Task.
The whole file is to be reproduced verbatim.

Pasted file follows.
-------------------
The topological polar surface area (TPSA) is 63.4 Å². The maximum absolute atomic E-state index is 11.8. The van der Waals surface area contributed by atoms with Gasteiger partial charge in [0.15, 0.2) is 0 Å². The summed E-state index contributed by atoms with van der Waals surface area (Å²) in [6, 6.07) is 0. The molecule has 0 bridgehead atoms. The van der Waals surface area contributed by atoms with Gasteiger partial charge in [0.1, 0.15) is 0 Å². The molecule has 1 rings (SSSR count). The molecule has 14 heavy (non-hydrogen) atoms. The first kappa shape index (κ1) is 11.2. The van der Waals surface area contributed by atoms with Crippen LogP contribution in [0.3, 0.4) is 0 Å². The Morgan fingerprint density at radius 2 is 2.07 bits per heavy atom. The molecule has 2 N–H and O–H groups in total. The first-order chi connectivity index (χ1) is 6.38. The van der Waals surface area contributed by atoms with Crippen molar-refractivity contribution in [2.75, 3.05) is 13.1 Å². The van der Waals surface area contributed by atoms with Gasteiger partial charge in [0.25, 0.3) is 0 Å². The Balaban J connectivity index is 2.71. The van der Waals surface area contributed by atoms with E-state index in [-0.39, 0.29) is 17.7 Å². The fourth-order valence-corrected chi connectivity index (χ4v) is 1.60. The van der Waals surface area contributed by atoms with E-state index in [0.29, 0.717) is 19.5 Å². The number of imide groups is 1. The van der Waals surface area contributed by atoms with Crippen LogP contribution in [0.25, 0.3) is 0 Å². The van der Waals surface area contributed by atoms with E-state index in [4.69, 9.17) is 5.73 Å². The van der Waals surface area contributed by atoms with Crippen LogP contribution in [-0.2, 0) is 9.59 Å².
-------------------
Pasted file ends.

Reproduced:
The topological polar surface area (TPSA) is 63.4 Å². The maximum absolute atomic E-state index is 11.8. The van der Waals surface area contributed by atoms with Gasteiger partial charge in [0.15, 0.2) is 0 Å². The summed E-state index contributed by atoms with van der Waals surface area (Å²) in [6, 6.07) is 0. The molecule has 0 bridgehead atoms. The van der Waals surface area contributed by atoms with Gasteiger partial charge in [0.1, 0.15) is 0 Å². The molecule has 1 rings (SSSR count). The molecule has 14 heavy (non-hydrogen) atoms. The first kappa shape index (κ1) is 11.2. The van der Waals surface area contributed by atoms with Crippen LogP contribution in [0.3, 0.4) is 0 Å². The Morgan fingerprint density at radius 2 is 2.07 bits per heavy atom. The molecule has 2 N–H and O–H groups in total. The first-order chi connectivity index (χ1) is 6.38. The van der Waals surface area contributed by atoms with Crippen molar-refractivity contribution in [2.75, 3.05) is 13.1 Å². The van der Waals surface area contributed by atoms with Gasteiger partial charge in [0.25, 0.3) is 0 Å². The Balaban J connectivity index is 2.71. The van der Waals surface area contributed by atoms with E-state index in [-0.39, 0.29) is 17.7 Å². The fourth-order valence-corrected chi connectivity index (χ4v) is 1.60. The van der Waals surface area contributed by atoms with E-state index in [0.29, 0.717) is 19.5 Å². The number of imide groups is 1. The van der Waals surface area contributed by atoms with Crippen LogP contribution in [0.25, 0.3) is 0 Å². The van der Waals surface area contributed by atoms with E-state index in [4.69, 9.17) is 5.73 Å². The van der Waals surface area contributed by atoms with Crippen LogP contribution in [-0.2, 0) is 9.59 Å².